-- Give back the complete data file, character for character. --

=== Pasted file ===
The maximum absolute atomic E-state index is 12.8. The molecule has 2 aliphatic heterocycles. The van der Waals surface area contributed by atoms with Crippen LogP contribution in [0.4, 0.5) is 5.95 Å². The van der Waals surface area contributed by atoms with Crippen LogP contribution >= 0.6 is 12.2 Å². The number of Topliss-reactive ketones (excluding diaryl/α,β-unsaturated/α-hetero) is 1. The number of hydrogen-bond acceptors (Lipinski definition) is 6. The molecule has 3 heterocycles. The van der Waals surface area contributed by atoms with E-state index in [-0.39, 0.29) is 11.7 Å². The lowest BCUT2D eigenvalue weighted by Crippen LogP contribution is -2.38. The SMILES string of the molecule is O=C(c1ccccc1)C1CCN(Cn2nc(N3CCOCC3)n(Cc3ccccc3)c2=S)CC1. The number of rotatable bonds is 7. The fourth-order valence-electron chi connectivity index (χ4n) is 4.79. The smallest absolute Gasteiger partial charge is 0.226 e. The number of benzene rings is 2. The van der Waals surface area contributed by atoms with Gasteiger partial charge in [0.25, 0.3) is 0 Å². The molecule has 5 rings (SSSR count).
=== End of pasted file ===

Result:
The maximum absolute atomic E-state index is 12.8. The molecule has 2 aliphatic heterocycles. The van der Waals surface area contributed by atoms with Crippen LogP contribution in [0.4, 0.5) is 5.95 Å². The van der Waals surface area contributed by atoms with Crippen LogP contribution >= 0.6 is 12.2 Å². The number of Topliss-reactive ketones (excluding diaryl/α,β-unsaturated/α-hetero) is 1. The number of hydrogen-bond acceptors (Lipinski definition) is 6. The molecule has 3 heterocycles. The van der Waals surface area contributed by atoms with E-state index in [-0.39, 0.29) is 11.7 Å². The lowest BCUT2D eigenvalue weighted by Crippen LogP contribution is -2.38. The SMILES string of the molecule is O=C(c1ccccc1)C1CCN(Cn2nc(N3CCOCC3)n(Cc3ccccc3)c2=S)CC1. The number of rotatable bonds is 7. The fourth-order valence-electron chi connectivity index (χ4n) is 4.79. The smallest absolute Gasteiger partial charge is 0.226 e. The number of benzene rings is 2. The van der Waals surface area contributed by atoms with Gasteiger partial charge in [0.25, 0.3) is 0 Å². The molecule has 5 rings (SSSR count).